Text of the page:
Guide to all things biking in Montréal
Experience Montréal like a local by hopping on a bike this spring, summer and fall. The city’s 645 kilometres (400 miles) of bike paths, high-quality bike rentals and tours and a popular bike festival make it a breeze to discover neighbourhoods, get to and from events, and see the city sights.
Montréal’s ever-expanding bike system has been named one of the most bike friendly in North America by the Copenhagen Index, credited with inspiring other major cities around the world to build more bike paths, encourage awareness of cyclists and do it all in style. Go your own way by renting bikes, bringing your own or trying out Montreal’s BIXI system, or taking a bike tour suited to your tastes – for more on tours, see our Guide to Bike Tours in Montréal.
Make bike excursions smooth by plotting your route beforehand with maps from Pedal Montréal, Vélo Québec, Ride the City Montréal, Ça Roule and Route Verte. Tune your bike up, grab a map and a coffee at La Maison des cyclistes across from Parc La Fontaine. Biking downtown is made easy by the Maisonneuve Boulevard and Berri bike paths, running from the National Library near Berri-UQAM metro station to shopping and museums downtown, to the city’s westside, where a stop in Westmount Park adds more greenery to the trip. Among the most scenic bike paths is the Lachine Canal multipurpose path – beginning in the Old Port, it runs for almost 15 kilometres along a still-functioning boat canal, past the Atwater Market, and all the way to Chemin du Musée in the west, a beautiful park right on the river. Once out there, cyclists can continue on a bike path through LaSalle and Verdun, along the Saint-Lawrence Waterfront Cycling Path, stopping at a nature sanctuary and watching brave surfers tackle the Lachine rapids.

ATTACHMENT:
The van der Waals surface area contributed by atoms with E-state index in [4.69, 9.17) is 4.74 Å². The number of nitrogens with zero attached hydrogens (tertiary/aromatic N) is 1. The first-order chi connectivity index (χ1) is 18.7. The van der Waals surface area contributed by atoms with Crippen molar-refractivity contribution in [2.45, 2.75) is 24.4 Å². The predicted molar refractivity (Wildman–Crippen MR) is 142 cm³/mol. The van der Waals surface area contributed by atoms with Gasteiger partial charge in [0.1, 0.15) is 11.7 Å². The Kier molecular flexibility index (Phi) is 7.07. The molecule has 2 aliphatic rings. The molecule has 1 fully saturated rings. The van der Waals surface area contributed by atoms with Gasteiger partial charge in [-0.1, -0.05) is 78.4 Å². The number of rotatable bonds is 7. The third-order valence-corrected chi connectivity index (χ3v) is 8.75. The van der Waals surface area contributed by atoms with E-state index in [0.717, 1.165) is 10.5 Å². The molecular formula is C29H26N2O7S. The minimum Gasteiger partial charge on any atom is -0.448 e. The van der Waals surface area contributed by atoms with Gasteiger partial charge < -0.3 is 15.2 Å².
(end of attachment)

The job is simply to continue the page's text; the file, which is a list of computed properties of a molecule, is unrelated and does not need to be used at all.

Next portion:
Another scenic go-to, with views of downtown and the St-Lawrence River, is Parc Jean-Drapeau, located just south of downtown on an island in the middle of the St-Laurent river. It features 25 kilometres of bike paths plus the F1 Grand Prix’s Circuit Gilles-Villeneuve – as well as in-park bike rentals with Écorécréo and an outdoor swimming pool and a lake. The paths form part of Quebec’s Route Verte, the longest cycling path in North America, and the Trans Canada Trail, the world’s longest recreational trail. Ride to the park from the Old Port via the de la Concorde Bridge or from the South Shore via the Victoria Bridge bike path – or, for the more daring, via the Jacques-Cartier Bridge. Or take the metro (bikes are welcome in the last car of each train) to Parc Jean-Drapeau station.
Further afield but still on the island of Montreal, north of downtown and the Plateau, the pastoral Gouin Boulevard bike path, one of the longest in the city, runs alongside the Rivière des Prairies, while further west, there’s the West Island Heritage Bicycle Trail. For more on these routes and bike routes outside the city, consult the cycling experts at Vélo Québec.
Explore not only the city centre but the entire island of Montreal on a high-quality, new rental bike available for reasonable fees from shops large and small. In the urban-residential Plateau neighbourhood, friendly and fun Fitz & Follwell Co. rents bikes of all kinds and offers themed private and group bike tours around town. In the bustling, tourist-central Old Port, the long-running and trusted Ça Roule Montréal On Wheels entices with themed tours and everything from high-performance road bikes to tandems and hybrid bikes with safety-certified child carriers. In the city’s south end, near the picturesque and plentiful Atwater Market, My Bicyclette offers rentals and guided tours of the industrial-gone-natural Lachine Canal, riverside paths, the city and beyond. Add zip to your ride at Dyad, specialists in new electric bikes and scooters as well as conventional bicycles. With two locations, at Parc Jean-Drapeau and in the Old Port, Écorécréo is another go-to bike pro. If you’re in the east end, try Vélo Montréal on Rachel near the Olympic Stadium. Or opt for something different with Party Bike Montréal, a wheeled invention made for 16 people ready to roll together with stops along the way for food and drink.